It’s my first time in an ambulance.
I’m in extreme physical and existential agony. My upper left chest, my left-side ribs and arm are massively aching with a deadly intensity. The paramedics are very quickly working on me, to determine if I’m having a heart attack. I am, they say.
I am groaning, crying, enduring, too squeezed and crushed to scream, teetering at a very dark edge, unable to breathe or make any movement on my left side — it’s as if an enormously heavy steel boot is pressing down on my left chest. Only a few minutes ago I was standing in front of our house, slammed with shockingly strong pain, knowing without a doubt that I was very close to dying. Diane was nearby, sobbing and calling 911. I was pacing, staggering, overwhelmed, close to blacking out, feeling my death closing in. June 22nd, 2016, mid-morning…
Just the day before I’d been on our elliptical trainer, warming up for a workout. After a short time I felt some pain in the middle of the left side of my chest, a vertical line of semi-sharp aching. On a scale of 1 to 10, with 1 being no pain and 10 being unbearable pain, it was no more than a 3. The upper inside of my left arm also was aching. And I broke into a sweat far earlier than I would in a normal workout.
So I got off the elliptical trainer. The pain vanished quickly. I’d had various hurts and aches during workouts over the years — yoga, weight training, aerobic sessions — but this pain was different. As I shared this with Diane, she encouraged me to go to the Ashland Hospital’s ER. I said she didn’t need to come with me because I felt good. Once there, I described what had happened, and was immediately given a series of tests. Diane joined me a few hours later.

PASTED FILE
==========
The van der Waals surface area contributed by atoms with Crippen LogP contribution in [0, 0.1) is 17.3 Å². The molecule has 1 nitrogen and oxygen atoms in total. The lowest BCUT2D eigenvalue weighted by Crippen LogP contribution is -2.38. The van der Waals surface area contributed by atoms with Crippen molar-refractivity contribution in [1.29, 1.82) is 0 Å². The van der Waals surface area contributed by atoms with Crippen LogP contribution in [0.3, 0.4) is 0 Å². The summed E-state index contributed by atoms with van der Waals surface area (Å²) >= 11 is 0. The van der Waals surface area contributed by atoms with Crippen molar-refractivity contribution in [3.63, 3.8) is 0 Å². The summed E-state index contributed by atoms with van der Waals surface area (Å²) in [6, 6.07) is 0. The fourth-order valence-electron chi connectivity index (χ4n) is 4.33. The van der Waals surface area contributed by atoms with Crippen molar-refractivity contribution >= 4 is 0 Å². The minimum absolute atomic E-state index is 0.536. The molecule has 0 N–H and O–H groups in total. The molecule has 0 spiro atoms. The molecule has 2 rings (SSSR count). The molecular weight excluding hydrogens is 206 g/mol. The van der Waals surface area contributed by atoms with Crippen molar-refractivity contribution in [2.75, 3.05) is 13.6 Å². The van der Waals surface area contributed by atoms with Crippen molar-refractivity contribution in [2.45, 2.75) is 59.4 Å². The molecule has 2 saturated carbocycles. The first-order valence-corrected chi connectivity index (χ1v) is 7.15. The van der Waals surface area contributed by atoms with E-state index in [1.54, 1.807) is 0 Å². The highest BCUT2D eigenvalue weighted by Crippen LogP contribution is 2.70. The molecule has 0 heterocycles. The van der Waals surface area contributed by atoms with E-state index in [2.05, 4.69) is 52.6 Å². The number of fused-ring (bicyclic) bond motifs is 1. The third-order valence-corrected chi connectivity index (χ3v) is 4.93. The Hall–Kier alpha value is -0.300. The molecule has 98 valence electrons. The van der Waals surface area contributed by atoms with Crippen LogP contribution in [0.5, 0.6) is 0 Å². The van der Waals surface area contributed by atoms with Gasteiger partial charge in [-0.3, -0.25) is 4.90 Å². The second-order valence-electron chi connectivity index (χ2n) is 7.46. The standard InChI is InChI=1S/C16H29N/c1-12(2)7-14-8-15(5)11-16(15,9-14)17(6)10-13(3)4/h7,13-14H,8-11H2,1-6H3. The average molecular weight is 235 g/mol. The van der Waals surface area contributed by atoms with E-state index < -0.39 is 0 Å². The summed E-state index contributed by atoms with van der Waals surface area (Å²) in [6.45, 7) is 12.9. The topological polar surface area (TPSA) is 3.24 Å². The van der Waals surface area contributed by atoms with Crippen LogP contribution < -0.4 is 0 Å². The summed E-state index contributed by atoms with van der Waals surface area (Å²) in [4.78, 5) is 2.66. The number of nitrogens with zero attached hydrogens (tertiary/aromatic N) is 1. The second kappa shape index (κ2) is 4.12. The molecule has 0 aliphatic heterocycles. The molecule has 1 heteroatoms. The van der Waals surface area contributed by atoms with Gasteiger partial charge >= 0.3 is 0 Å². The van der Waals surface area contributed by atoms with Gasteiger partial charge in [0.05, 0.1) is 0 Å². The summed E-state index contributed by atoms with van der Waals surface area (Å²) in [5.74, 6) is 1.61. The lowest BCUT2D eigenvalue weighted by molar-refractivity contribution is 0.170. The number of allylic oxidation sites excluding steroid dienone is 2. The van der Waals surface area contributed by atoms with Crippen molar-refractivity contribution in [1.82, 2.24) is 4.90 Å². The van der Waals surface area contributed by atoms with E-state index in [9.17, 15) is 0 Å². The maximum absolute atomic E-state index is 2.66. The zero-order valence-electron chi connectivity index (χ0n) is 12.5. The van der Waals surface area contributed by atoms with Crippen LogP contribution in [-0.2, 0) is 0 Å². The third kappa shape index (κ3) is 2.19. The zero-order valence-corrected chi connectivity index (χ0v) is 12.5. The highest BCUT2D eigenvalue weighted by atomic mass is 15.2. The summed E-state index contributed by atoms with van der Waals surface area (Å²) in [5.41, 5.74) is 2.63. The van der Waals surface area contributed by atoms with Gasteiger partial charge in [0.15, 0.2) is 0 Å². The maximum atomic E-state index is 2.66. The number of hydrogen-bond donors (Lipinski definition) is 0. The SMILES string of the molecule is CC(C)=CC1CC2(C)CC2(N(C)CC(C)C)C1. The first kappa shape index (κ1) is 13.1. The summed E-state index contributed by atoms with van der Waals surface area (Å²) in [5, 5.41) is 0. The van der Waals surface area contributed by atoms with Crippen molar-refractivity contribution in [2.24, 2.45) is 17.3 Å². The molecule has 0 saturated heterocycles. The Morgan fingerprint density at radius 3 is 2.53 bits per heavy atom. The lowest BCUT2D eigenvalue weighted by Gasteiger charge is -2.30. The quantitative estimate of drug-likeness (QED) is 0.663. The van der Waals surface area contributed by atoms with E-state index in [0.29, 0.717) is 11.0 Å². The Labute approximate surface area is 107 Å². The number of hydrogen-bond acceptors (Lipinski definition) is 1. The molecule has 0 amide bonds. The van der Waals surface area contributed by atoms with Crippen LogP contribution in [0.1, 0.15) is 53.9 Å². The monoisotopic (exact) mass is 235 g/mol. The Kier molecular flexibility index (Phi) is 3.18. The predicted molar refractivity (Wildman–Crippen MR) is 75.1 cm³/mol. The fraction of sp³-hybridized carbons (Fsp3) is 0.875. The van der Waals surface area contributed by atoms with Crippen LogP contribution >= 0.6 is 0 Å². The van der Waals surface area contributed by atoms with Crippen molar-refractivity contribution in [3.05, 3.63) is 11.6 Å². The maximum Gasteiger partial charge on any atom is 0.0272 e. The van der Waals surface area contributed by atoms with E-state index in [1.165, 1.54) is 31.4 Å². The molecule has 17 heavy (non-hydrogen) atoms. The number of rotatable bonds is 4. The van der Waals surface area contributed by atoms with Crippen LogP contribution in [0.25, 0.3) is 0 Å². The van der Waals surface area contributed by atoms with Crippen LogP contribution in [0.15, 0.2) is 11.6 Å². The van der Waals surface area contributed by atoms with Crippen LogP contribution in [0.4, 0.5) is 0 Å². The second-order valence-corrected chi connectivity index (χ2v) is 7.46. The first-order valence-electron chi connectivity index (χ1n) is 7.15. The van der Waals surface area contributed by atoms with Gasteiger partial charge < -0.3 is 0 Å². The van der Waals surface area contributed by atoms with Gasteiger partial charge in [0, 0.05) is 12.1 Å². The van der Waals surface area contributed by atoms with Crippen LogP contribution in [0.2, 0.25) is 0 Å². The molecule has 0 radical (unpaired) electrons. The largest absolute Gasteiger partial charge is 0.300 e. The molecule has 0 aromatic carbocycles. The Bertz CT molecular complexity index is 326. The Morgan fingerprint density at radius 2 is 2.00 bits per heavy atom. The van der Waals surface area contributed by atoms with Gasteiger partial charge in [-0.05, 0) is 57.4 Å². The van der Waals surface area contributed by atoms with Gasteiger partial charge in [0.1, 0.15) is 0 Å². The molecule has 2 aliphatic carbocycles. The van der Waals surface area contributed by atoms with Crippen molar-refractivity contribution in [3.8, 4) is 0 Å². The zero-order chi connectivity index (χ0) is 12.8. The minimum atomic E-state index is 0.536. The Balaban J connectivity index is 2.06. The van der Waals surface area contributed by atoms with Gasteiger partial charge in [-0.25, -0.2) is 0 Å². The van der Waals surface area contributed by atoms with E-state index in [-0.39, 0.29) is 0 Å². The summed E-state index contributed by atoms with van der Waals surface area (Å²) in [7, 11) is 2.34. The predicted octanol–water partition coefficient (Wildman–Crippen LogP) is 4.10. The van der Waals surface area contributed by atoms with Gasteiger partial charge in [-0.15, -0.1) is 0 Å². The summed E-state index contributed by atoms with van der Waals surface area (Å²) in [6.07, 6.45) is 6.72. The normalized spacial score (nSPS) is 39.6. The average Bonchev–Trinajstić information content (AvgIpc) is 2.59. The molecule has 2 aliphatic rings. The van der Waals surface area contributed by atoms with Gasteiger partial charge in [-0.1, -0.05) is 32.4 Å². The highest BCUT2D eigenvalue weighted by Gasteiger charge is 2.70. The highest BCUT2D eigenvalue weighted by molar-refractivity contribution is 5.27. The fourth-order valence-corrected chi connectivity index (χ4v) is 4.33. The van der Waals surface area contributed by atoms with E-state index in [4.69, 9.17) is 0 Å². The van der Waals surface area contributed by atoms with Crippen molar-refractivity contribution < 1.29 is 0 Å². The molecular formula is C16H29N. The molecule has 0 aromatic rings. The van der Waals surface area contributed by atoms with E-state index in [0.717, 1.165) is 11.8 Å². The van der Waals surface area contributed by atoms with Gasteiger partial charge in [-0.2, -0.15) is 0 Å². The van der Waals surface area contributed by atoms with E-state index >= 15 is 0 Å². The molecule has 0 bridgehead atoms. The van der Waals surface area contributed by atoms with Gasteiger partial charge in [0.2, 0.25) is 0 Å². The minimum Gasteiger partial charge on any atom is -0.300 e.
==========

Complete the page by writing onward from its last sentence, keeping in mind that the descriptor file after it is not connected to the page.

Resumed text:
I spent the rest of the day in the hospital; the doctors said that though the tests indicated I wasn’t having a heart attack, they needed to repeat a particular test 6 hours after the onset of the original pain, so we waited there. They also wanted me to have a stress test, because this would give them more information about the condition of my heart. Since this couldn’t happen until the following morning, we went home.
I felt some mild degree of pain — a flattish aching that was no more than a 2 on a scale of 1 to 10 — in my left upper chest and left arm at about midnight, but with some gentle yoga, it completely passed, and, feeling relieved, I slept very well.
The next morning, we drove to the Medford hospital for my stress test. I felt good during the first few minutes, but as soon as the treadmill began speeding up, my chest and arm pain returned, sharply. I hadn’t expected it to. My heart rate was still low, far below the goal of 129 (my normal heart rate, from years of intense aerobic work, is about 48). The higher the speed, the stronger was the pain. I told the technicians that my pain level had increased to 4. Suddenly I just had to stop. I said so, and was off the treadmill very soon; my pulse was about 114. I was dizzy for a bit and unusually winded, but after a few minutes of sitting the dizziness left, my breathing settled, and I had no pain. (They were looking for sustained pain, not exercise-generated pain that goes away.)
Just before we got home (we live about 25 minutes from the Medford hospital), I felt some aching in my left chest and arm, very mild but disturbingly present. I hoped it would pass, but it remained. The fact that it was not very painful made it no less unpleasant.
I was fighting the reality of what was going on. When Diane wanted me to chew and swallow some baby aspirin (to increase my blood flow), I resisted her at first, in denial that I was indeed in trouble — she had to push the aspirin tablets into my mouth. I chewed and swallowed them, feeling an “oh no” kind of dread. She called the stress test lab, told them what was happening, and was told to take me to Emergency. I was reluctant to go, but got ready to do so.
Once outside, Diane asked me to remove a paper shredder — no heavier than 10 pounds — from the passenger side of her car. I leaned forward to do this, but couldn’t even get my right hand on it. She took it out and I sat on the passenger seat. Less than two seconds later my pain shot up from a 2 out of 10 to a high 9. Diane immediately dialed 911. I got out of the car — the shock was enormous, the aching crunch and slam of it sending me reeling into our driveway, my legs shaky, my torso bending in mind-blowing agony over a sea of asphalt, the familiar sights of our property two-dimensional, remote, surreal.